Trotsky: You said that the initiative of the working class is being replaced by other forces, that the vanguard of the working class is being compelled to cede its place to other forces. And these other forces are on the one hand the so-called technical intelligentsia, and on the other – the peasantry. Of course replacing the peasantry is excluded. But the class that holds the power in its hands negotiates with the peasantry. As regards the technicians, on this question, too, we had a controversy in our party. The echoes of it still reverberate to this day.[2] And perhaps we have heard – if not the last – then the next to the last echo from the lips of Comrade Kollontai.

In a general sense, comrades, the proletariat obviously has considerable power and initiative, and we hope that the power of the working class will considerably alter the face of humankind as a whole. But we never claimed that the working class possesses from its birth the capacities needed to build a new society. All it can do is create the necessary social and political preconditions for this society. What is more, by taking direct control of state power, it can find all the necessary assistants; place them, wherever necessary, in the service of communist economy; and thereby set the entire machine in motion. But we never said that an ordinary worker, by becoming a Communist, acquires the ability to perform the work of a technician, astronomer, or engineer. And now these technical forces are designated simply as ‘other social forces’, and the fact that these forces have been placed in the service of our cause is characterised as a lack of confidence in the working class. I must state that such reasoning has absolutely nothing in common with Marxism and communism.

Comrades, in the extremely simple field in which I have had to work up to now, the military field, we were compelled from the beginning to resort to the aid of alien technical forces. A good deal of friction arose over this among us. The Central Committee committed quite a few errors, and our military organisation encountered opposition on more than one occasion. We were told: ‘You are placing alien technical forces (the reference here was to the officers) in the service of the proletariat.’ Yet it later became obvious that if we had based ourselves solely on the energy and self-sacrifice of our own comrades, who were certainly carrying out their duty to the fullest extent, and had failed to utilise alien military forces, we would have perished long ago. This is absolutely clear. The Russian working class with its abilities and its capacity for self-sacrifice achieved wonders. It also displayed great initiative after it seized power through its capacity – even though it was backward and was living in a peasant country – to draw officers into its service, sometimes utilising force and sometimes propaganda. (Loud applause) We had to have an army. But the working class did not possess sufficient experience and knowledge, and we could not place officers from among the workers immediately and everywhere. Today we already have a great many red officers drawn from the working class. They occupy the highest posts, and their number is increasing daily.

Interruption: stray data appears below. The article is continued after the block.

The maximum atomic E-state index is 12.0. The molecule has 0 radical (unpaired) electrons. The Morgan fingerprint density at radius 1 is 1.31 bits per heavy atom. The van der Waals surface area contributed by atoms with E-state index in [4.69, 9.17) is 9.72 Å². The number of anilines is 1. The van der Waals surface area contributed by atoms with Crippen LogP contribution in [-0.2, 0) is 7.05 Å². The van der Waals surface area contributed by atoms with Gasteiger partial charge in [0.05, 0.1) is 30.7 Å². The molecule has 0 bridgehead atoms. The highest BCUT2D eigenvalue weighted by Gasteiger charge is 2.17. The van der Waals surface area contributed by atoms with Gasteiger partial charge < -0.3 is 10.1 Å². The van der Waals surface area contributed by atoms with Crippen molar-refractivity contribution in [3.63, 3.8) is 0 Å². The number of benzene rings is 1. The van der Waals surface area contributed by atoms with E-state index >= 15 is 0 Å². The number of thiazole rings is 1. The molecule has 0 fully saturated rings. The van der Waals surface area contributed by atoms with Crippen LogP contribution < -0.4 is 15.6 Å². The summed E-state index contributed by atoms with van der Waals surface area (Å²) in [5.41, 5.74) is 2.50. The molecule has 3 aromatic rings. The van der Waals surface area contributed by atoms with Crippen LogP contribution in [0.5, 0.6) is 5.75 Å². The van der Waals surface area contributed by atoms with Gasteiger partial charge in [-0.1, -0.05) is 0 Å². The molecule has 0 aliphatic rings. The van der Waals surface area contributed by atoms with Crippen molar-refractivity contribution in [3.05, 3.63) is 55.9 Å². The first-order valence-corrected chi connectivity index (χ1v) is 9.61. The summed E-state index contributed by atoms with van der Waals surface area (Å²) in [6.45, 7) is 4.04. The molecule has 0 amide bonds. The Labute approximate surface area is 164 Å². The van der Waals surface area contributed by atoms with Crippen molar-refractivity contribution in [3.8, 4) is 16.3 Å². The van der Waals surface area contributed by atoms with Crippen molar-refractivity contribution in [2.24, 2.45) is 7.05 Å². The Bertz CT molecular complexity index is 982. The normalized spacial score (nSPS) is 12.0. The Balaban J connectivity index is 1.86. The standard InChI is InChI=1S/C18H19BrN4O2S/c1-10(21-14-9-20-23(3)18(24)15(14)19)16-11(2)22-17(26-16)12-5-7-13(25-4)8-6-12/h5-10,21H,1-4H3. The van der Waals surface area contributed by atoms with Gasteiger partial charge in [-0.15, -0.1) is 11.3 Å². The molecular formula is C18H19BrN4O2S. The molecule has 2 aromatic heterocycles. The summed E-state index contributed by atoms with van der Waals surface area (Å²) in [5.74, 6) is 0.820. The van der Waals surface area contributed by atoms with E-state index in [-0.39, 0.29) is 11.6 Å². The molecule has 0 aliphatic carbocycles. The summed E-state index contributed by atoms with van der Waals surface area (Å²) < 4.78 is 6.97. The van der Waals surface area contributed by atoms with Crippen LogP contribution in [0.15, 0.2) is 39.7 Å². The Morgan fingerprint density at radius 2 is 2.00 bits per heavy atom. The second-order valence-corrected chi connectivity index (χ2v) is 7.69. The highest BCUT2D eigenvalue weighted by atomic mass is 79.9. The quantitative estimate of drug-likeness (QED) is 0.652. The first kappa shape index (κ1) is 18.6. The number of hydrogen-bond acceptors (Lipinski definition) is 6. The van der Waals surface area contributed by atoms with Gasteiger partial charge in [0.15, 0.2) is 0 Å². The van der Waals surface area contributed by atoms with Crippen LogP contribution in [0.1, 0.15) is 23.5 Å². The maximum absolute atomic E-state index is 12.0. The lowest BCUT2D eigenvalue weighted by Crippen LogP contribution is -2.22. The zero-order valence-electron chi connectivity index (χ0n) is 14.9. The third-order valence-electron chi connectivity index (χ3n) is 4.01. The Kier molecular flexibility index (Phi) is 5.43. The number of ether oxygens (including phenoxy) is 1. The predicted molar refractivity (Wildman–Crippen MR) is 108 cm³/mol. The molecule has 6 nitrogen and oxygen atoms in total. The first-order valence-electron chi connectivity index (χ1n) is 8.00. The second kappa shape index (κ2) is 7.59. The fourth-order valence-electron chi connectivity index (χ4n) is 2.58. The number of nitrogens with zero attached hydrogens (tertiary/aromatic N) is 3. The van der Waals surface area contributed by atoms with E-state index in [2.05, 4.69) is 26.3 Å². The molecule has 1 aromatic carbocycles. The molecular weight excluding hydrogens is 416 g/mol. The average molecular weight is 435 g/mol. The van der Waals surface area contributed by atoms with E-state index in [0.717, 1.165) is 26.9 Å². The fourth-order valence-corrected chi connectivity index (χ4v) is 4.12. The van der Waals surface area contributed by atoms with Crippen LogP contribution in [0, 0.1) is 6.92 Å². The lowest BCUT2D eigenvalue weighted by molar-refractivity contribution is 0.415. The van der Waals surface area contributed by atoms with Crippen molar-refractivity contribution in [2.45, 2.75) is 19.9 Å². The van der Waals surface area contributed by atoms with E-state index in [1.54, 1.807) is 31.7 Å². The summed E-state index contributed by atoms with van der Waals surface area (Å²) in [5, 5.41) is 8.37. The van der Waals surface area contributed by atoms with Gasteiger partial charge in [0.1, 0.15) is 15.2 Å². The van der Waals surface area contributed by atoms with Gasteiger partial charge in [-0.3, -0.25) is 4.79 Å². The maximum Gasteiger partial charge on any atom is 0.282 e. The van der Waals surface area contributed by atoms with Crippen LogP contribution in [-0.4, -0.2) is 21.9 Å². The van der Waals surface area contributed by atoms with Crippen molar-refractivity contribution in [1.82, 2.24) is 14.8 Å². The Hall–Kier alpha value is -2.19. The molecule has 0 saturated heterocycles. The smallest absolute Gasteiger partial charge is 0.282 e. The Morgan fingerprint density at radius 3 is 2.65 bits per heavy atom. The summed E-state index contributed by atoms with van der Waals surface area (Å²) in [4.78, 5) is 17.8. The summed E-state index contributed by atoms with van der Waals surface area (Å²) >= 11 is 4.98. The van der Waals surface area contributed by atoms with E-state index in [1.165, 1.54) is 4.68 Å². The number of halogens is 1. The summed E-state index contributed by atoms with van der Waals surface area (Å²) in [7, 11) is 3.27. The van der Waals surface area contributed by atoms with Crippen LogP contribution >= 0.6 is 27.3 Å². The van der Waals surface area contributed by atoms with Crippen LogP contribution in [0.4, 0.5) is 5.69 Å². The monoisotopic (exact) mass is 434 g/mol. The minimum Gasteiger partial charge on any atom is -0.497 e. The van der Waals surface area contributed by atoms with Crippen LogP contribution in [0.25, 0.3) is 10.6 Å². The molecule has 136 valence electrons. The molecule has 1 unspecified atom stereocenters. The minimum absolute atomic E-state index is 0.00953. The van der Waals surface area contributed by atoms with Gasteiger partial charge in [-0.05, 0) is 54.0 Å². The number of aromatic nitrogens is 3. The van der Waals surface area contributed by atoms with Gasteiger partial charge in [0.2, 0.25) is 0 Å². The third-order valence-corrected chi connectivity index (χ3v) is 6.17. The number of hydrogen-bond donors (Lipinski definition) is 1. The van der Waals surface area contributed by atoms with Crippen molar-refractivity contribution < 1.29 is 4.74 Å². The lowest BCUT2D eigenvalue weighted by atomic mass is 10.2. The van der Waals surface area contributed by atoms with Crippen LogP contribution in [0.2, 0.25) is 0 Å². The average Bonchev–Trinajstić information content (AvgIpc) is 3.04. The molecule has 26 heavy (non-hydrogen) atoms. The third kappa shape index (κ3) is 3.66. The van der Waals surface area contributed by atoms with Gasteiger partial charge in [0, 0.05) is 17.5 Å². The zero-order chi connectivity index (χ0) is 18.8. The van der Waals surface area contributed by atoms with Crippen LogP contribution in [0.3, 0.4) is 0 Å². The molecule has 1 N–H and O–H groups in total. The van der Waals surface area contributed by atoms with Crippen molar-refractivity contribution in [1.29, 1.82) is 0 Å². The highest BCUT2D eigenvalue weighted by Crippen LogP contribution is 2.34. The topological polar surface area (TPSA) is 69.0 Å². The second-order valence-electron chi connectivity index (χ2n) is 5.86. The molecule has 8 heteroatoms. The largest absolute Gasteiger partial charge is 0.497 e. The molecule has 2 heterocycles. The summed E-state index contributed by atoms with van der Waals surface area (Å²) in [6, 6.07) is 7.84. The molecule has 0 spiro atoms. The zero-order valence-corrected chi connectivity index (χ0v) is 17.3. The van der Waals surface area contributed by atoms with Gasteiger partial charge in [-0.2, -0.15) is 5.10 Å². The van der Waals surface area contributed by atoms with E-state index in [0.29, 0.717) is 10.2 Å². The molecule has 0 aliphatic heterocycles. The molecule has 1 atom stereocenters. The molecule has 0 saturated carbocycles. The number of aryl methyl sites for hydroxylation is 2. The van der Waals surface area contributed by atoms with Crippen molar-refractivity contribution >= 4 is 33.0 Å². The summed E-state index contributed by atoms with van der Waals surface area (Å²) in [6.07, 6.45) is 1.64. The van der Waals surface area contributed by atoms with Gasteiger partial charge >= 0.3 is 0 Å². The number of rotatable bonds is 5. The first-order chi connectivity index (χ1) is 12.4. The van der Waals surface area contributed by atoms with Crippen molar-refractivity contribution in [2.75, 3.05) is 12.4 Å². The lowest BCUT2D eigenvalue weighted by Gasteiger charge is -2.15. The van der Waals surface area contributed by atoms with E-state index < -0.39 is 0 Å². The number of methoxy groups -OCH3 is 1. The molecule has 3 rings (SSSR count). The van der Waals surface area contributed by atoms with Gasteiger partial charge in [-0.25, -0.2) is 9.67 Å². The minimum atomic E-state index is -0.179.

The very same thing applies to the technical field as well. The fact that we are still encircled by a capitalist world forces us to the concessions that we must carry out in the field of technology, too. But we have complete faith that our working class, which feels itself more and more as a member of the great International, will also be able to withstand this breathing spell of capitalism and the unstable equilibrium that now prevails and that will last a while yet. During this pause it will borrow alien forces and alien means, and place them in the service of its own cause. We say to the Russian workers: ‘We are conducting negotiations with foreign capitalists, but we shall take all the necessary measures to stand on our own feet.’ We want the working class to survey this entire field of activity and say: ‘I can offer this or that concession to the German and American capitalists, but I want machinery in return.’ Does this betray a lack of faith in the power of the Russian working class, of the Russian proletariat? If anyone is to be reproached with lacking faith in the power of the working class, it is not us but the little group in whose name Comrade Kollontai has spoken here today. (Loud applause and cheers)



1. Cunow’s article, ‘Der Bankrott des Bolschewismus’ [The bankruptcy of Bolshevism], was published in Die Neue Zeit, 22 and 29 April 1921 (2, 4, pp. 73 – 80 and 2, 5, pp. 97 – 102).

2. A reference to the debate in the Russian Communist Party over the Red Army’s use of thousands of officers and military specialists from the old tsarist army. Trotsky had instituted this policy, over the objections of a military opposition led by Kliment Voroshilov and Joseph Stalin. Lenin declared his support for Trotsky’s position, and the RCP’s Eighth Congress in March 1919 ratified that stance.